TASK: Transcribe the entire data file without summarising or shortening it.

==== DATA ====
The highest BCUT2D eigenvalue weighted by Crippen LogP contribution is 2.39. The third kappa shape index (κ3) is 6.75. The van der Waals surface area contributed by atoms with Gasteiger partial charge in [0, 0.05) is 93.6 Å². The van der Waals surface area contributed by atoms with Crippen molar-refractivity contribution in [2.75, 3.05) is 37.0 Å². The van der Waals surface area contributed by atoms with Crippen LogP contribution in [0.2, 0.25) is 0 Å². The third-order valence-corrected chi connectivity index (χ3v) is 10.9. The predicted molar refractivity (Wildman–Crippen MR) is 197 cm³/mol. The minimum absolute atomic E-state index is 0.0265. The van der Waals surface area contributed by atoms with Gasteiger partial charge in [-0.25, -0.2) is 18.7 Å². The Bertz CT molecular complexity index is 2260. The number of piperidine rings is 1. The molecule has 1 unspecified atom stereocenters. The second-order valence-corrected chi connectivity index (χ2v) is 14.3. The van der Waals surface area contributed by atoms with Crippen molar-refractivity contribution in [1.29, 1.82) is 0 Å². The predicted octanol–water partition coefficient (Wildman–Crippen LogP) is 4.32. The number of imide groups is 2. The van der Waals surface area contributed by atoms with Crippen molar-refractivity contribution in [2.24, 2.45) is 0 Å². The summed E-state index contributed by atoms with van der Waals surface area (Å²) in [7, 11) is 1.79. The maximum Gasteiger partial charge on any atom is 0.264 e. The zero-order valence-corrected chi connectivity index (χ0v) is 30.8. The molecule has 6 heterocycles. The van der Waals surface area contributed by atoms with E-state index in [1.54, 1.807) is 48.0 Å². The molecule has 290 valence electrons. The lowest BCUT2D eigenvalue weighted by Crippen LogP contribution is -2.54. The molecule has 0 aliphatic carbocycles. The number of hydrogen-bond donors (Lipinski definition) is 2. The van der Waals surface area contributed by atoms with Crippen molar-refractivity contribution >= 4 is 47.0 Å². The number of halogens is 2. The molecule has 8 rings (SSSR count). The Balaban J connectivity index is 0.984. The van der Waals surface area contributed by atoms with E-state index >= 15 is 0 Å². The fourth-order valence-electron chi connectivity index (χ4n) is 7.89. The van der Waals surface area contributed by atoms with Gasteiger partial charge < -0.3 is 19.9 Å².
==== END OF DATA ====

The highest BCUT2D eigenvalue weighted by Crippen LogP contribution is 2.39. The third kappa shape index (κ3) is 6.75. The van der Waals surface area contributed by atoms with Gasteiger partial charge in [0, 0.05) is 93.6 Å². The van der Waals surface area contributed by atoms with Crippen molar-refractivity contribution in [2.75, 3.05) is 37.0 Å². The van der Waals surface area contributed by atoms with Crippen LogP contribution in [0.2, 0.25) is 0 Å². The third-order valence-corrected chi connectivity index (χ3v) is 10.9. The predicted molar refractivity (Wildman–Crippen MR) is 197 cm³/mol. The minimum absolute atomic E-state index is 0.0265. The van der Waals surface area contributed by atoms with Gasteiger partial charge in [-0.25, -0.2) is 18.7 Å². The Bertz CT molecular complexity index is 2260. The number of piperidine rings is 1. The molecule has 1 unspecified atom stereocenters. The second-order valence-corrected chi connectivity index (χ2v) is 14.3. The van der Waals surface area contributed by atoms with Crippen molar-refractivity contribution in [1.29, 1.82) is 0 Å². The predicted octanol–water partition coefficient (Wildman–Crippen LogP) is 4.32. The number of imide groups is 2. The van der Waals surface area contributed by atoms with Crippen molar-refractivity contribution in [2.24, 2.45) is 0 Å². The summed E-state index contributed by atoms with van der Waals surface area (Å²) in [7, 11) is 1.79. The maximum Gasteiger partial charge on any atom is 0.264 e. The zero-order valence-corrected chi connectivity index (χ0v) is 30.8. The molecule has 6 heterocycles. The van der Waals surface area contributed by atoms with E-state index in [1.54, 1.807) is 48.0 Å². The molecule has 290 valence electrons. The lowest BCUT2D eigenvalue weighted by Crippen LogP contribution is -2.54. The molecule has 0 aliphatic carbocycles. The number of hydrogen-bond donors (Lipinski definition) is 2. The van der Waals surface area contributed by atoms with Crippen molar-refractivity contribution >= 4 is 47.0 Å². The number of halogens is 2. The molecule has 8 rings (SSSR count). The Balaban J connectivity index is 0.984. The van der Waals surface area contributed by atoms with E-state index >= 15 is 0 Å². The fourth-order valence-electron chi connectivity index (χ4n) is 7.89. The van der Waals surface area contributed by atoms with Gasteiger partial charge < -0.3 is 19.9 Å².